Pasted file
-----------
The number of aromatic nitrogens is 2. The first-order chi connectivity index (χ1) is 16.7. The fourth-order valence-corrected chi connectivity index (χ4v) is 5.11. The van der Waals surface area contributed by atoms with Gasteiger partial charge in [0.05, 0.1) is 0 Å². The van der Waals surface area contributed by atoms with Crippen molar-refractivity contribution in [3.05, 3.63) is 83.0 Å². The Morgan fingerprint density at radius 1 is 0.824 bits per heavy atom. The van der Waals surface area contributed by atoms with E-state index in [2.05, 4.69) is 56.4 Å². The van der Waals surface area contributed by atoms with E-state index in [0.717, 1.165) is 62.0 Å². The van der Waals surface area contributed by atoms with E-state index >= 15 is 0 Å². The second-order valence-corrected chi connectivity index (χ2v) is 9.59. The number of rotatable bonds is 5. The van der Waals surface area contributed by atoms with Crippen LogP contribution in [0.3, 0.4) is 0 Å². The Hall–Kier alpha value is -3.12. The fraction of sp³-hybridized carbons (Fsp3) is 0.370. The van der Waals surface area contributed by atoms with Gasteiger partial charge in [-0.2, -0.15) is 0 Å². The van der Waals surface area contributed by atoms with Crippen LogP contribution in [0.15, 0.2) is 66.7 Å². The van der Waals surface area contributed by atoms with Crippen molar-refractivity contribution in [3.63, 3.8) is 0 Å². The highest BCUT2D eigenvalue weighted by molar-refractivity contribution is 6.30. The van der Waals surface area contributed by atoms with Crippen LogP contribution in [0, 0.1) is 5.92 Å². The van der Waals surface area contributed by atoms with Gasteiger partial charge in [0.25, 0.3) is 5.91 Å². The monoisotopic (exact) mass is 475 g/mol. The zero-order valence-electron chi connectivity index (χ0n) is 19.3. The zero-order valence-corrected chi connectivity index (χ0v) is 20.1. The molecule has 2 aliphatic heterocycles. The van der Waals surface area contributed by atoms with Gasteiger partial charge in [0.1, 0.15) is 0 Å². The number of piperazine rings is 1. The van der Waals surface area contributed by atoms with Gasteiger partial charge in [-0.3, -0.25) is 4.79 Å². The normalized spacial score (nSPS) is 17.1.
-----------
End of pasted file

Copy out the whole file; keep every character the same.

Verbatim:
The number of aromatic nitrogens is 2. The first-order chi connectivity index (χ1) is 16.7. The fourth-order valence-corrected chi connectivity index (χ4v) is 5.11. The van der Waals surface area contributed by atoms with Gasteiger partial charge in [0.05, 0.1) is 0 Å². The van der Waals surface area contributed by atoms with Crippen molar-refractivity contribution in [3.05, 3.63) is 83.0 Å². The Morgan fingerprint density at radius 1 is 0.824 bits per heavy atom. The van der Waals surface area contributed by atoms with E-state index in [2.05, 4.69) is 56.4 Å². The van der Waals surface area contributed by atoms with E-state index in [0.717, 1.165) is 62.0 Å². The van der Waals surface area contributed by atoms with E-state index >= 15 is 0 Å². The second-order valence-corrected chi connectivity index (χ2v) is 9.59. The number of rotatable bonds is 5. The van der Waals surface area contributed by atoms with Crippen LogP contribution in [0.3, 0.4) is 0 Å². The Hall–Kier alpha value is -3.12. The fraction of sp³-hybridized carbons (Fsp3) is 0.370. The van der Waals surface area contributed by atoms with Gasteiger partial charge in [-0.2, -0.15) is 0 Å². The van der Waals surface area contributed by atoms with Crippen LogP contribution in [0.15, 0.2) is 66.7 Å². The van der Waals surface area contributed by atoms with Crippen molar-refractivity contribution in [3.63, 3.8) is 0 Å². The highest BCUT2D eigenvalue weighted by molar-refractivity contribution is 6.30. The van der Waals surface area contributed by atoms with Crippen LogP contribution in [0, 0.1) is 5.92 Å². The van der Waals surface area contributed by atoms with Gasteiger partial charge in [0.25, 0.3) is 5.91 Å². The monoisotopic (exact) mass is 475 g/mol. The zero-order valence-electron chi connectivity index (χ0n) is 19.3. The zero-order valence-corrected chi connectivity index (χ0v) is 20.1. The molecule has 2 aliphatic heterocycles. The van der Waals surface area contributed by atoms with Gasteiger partial charge in [0.1, 0.15) is 0 Å². The number of piperazine rings is 1. The van der Waals surface area contributed by atoms with Gasteiger partial charge in [-0.3, -0.25) is 4.79 Å². The normalized spacial score (nSPS) is 17.1.